Meanwhile, DOE Usec. Jesus Christino Posadas affirmed that his organization is “seeking development of all indigenous energy resources while working to increase the effectiveness of the country as an energy destination.” One of its priorities over the next two decades is to realize the target of 34,000MW by the year 2040. The opening of the geothermal sector to foreign investment is a step towards this direction. About 22 predetermined areas covering geothermal resources had been identified and presented to stakeholders. 

Sharing his thought was PEIC President Don Paulino, who pointed out that the campaign for a clean secure energy future should integrate the diverse aspects of the industry ecosystem to make them “more aligned, integrated, and complimentary to one another.” At the same time, the learning of the industry players will become broader, empowering them to adapt with greater agility. That integration can prove pivotal to the PEIC’s Philippine Energy Plan which is aiming for 44,671 MW of RE, or 42.9% of the industry production,  by 2040. 

PEIC Director Amor Maclang posed her challenge by venturing beyond industry alignment into engaging a wider audience, describing it as “the bridge between the industry, government, and the public. How do we make ideas of energy efficiency more snackable for a generation that is very detached? How do we engage the youth, academe, and millennials, because right now, discourse about this issue remains insular?”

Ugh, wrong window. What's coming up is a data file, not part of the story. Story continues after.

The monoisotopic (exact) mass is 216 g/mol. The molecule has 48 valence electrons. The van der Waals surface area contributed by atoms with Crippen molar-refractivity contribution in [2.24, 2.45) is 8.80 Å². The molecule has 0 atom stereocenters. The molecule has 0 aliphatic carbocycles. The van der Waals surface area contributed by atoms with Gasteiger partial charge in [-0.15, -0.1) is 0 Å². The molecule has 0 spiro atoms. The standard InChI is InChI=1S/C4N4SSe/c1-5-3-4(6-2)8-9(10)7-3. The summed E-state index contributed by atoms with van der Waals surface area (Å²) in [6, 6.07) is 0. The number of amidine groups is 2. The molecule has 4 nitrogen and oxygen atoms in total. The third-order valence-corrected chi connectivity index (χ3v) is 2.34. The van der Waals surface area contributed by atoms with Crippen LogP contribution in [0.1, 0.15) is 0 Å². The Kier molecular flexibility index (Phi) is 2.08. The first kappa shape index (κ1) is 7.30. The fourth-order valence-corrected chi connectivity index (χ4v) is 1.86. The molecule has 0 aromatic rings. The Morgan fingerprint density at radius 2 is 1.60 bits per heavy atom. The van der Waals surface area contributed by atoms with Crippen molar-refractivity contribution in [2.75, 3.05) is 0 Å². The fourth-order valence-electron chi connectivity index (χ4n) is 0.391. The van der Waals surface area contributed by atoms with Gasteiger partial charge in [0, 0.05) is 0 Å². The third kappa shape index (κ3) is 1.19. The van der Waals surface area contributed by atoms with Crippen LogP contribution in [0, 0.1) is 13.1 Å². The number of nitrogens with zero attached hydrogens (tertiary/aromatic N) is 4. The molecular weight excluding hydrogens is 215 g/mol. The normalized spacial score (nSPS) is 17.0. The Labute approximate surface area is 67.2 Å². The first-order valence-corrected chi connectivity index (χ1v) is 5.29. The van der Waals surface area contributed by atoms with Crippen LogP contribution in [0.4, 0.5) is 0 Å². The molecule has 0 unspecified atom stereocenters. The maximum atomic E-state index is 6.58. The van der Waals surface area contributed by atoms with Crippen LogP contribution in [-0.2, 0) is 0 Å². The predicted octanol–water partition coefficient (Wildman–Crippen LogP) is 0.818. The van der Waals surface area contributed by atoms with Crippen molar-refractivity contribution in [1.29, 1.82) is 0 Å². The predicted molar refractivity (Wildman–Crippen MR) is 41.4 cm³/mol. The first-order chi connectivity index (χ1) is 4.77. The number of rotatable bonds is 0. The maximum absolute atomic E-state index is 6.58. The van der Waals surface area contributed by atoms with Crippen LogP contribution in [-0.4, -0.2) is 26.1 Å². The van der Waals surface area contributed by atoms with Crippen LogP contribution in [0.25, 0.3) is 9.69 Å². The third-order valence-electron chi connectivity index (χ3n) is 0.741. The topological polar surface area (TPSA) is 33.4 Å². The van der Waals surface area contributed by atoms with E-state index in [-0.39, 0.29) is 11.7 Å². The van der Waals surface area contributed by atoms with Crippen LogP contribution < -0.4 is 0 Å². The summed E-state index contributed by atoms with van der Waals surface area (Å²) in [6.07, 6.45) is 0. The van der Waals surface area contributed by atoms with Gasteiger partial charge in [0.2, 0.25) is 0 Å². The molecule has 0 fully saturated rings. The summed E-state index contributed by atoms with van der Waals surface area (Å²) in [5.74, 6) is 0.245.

For starters, PEIC Chairman Lt. Gen. Rozzano Briguez (Ret.) revealed that the organization is strengthening its links with the DOE and the University of the Philippines to come up with data that can build up public interest, and especially draw in more investors.  He stressed, “We must work hand in hand with decision-makers to find sources and to realize our goal of energy for all. A robust and resilient energy system will enable us to bounce back during unforeseen scenarios.”

Michael Velasco, Vice President of Business Development and Industry Affairs of Vivant Energy Corporation, said that his company is exploring the combination of  renewable and conventional energies with the overall objective “to improve livelihood, and the adaptation of RE in offgrid, poor, and remote communities.”

Jon Russell, Chief Commercial Officer and Executive Vice President of the First Gen Corporation, added that energy security can reduce the widening gap between the rich and the poor. He recommended studying natural gas as its development on a “flexible basis can help decarbonize the Philippines.  Gasoline has lower cost and can be implemented quicker. It can switch on and off quickly, and can support renewables. Gas is a transition fuel. Other technologies such as hydrogen will help to decarbonize gas.”